nolead begins Edited by Ann and
Vintage. 1,216 pp. $25.
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Surprisingly, the literary spirit that haunts Ann and Jeff VanderMeer's massive new anthology,
The Big Book of Science Fiction
, isn't Arthur C. Clarke or Isaac Asimov or even H.G. Wells.
It's Jorge Luis Borges, the creator of miniature fables of humans' grappling with their double-edged longing for and terror of infinity and omniscience. He's represented by a signature story, name-checked in another one, and appears to influence several more.
A review of a few hundred words can only begin to suggest the content and quality of this excellent collection of short fiction. The VanderMeers sidestep territorial quagmires by defining sci-fi, simply and effectively, as fiction that depicts the future in a stylized or realistic manner. This definition allows them a wide range of choices.
They include writers not normally seen as Team SF, such as Borges, whose brilliant "Tlon, Uqbar, Orbis Tertius" (1940) imagines the complete transformation of reality by a book; African American scholar and activist W.E.B. DuBois' "The Comet" (1920); and Spanish philosopher Miguel de Unamuno's "Mechanopolis" (1913).
The VanderMeers take an international view of speculative fiction, selecting stories, for example, from Finland, Ghana, India, and Ukraine, as well as from the Anglophone world. In Cixin Liu's amusing (and Borgesian) "The Poetry Cloud" (1997), a godlike being who can transform energy into matter is challenged by a Chinese scholar to write a poem better than Li Bai. Failing in its initial attempts, the being decides to burn out some suns to power the quantum computer it needs to create all possible poems.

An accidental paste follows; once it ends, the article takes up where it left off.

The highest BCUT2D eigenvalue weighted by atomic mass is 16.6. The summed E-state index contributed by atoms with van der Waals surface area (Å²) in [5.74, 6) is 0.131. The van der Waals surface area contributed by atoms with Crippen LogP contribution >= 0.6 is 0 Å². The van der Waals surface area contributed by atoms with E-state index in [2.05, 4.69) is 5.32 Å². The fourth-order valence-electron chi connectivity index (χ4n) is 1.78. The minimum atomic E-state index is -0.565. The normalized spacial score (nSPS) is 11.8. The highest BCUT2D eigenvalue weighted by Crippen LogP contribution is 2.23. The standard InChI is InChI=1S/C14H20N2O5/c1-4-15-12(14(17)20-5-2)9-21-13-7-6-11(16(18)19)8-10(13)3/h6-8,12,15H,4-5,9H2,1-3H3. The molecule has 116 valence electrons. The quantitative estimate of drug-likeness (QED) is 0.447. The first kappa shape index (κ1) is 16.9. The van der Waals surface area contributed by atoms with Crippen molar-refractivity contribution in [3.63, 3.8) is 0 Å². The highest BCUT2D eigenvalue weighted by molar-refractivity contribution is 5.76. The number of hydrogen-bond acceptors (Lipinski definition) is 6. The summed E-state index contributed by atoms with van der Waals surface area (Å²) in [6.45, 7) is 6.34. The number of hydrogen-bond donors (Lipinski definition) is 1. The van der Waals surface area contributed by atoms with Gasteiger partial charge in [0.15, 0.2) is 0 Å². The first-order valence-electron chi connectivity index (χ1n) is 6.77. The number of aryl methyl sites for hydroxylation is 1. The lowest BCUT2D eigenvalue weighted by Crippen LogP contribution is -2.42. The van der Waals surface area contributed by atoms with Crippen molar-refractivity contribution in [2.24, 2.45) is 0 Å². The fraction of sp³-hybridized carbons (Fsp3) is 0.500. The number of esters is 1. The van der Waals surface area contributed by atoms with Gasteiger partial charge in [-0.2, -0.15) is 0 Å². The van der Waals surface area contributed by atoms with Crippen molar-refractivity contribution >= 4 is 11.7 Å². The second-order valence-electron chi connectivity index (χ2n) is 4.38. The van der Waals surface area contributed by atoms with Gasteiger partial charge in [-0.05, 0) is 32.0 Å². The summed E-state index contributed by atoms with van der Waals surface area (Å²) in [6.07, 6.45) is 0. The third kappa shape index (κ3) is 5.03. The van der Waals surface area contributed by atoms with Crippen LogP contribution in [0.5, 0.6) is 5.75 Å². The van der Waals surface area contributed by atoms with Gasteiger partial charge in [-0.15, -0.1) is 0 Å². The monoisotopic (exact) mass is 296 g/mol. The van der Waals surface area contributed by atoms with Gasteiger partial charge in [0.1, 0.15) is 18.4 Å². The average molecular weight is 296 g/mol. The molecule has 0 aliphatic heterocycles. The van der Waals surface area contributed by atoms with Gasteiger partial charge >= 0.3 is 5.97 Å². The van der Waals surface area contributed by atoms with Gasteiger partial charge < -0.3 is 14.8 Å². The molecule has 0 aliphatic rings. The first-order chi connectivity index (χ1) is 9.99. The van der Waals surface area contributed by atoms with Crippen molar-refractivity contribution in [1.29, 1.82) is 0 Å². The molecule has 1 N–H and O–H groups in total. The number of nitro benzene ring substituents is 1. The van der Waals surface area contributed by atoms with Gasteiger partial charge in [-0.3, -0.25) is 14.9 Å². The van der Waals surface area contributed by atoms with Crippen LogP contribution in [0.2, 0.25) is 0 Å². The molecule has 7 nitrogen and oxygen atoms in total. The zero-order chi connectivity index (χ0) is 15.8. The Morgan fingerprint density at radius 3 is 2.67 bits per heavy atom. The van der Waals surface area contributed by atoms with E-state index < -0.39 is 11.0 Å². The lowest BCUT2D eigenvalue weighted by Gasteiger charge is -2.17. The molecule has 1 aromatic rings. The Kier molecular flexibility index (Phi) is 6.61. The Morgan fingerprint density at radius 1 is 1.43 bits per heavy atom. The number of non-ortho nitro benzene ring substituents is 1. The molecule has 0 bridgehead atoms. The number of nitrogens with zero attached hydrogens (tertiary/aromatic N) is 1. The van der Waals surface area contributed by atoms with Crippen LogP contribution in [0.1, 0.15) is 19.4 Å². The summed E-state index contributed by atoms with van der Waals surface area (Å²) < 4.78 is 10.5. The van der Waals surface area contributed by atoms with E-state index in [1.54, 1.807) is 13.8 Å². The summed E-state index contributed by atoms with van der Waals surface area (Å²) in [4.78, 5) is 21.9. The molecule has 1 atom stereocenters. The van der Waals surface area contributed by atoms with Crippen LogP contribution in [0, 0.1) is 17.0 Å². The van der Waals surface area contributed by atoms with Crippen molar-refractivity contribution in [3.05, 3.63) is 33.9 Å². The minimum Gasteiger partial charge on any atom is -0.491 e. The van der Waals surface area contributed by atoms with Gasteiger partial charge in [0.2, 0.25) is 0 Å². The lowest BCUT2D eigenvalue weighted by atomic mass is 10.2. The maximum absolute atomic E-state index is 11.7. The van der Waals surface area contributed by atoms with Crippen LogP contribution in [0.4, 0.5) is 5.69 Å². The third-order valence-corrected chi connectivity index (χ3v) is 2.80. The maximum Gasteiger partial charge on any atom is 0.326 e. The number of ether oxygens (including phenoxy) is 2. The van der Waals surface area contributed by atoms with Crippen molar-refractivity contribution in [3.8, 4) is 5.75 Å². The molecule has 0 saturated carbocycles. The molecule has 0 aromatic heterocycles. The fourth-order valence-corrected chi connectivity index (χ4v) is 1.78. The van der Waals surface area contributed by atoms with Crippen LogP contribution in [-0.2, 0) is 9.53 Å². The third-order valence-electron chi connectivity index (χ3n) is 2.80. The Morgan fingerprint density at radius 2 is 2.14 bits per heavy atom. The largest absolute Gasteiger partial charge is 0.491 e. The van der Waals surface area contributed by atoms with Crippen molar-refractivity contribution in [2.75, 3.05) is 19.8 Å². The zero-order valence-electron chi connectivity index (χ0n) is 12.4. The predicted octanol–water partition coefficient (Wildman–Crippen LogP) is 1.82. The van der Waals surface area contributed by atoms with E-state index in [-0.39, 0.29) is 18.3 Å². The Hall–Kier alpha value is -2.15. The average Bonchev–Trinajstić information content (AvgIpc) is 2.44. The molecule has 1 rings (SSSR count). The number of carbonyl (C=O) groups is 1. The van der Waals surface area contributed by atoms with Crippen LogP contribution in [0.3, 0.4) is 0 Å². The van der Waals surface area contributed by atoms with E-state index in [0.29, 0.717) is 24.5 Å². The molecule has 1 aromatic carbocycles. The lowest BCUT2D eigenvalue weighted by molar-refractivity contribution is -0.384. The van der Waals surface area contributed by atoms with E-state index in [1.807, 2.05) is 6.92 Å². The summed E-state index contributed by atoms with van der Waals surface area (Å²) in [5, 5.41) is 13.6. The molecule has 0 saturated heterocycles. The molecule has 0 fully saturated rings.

Canonical sci-fi writers past (Asimov, Clarke, Octavia E. Butler) and present (William Gibson, Connie Willis) are included, though not necessarily with the obvious story. As this is a finite volume, quibbles are possible. For example, there's no story from Robert Heinlein, due to a rights/permission issue, according to io9.com.
The Big Book of Science Fiction doesn't codify a genre the way the VanderMeers' previous mega-anthology The Weird did. But this collection has a high batting average - fewer than a handful of tales let me down. This book could serve as a portal to years of pleasurable reading.
This article originally appeared in the Milwaukee Journal Sentinel.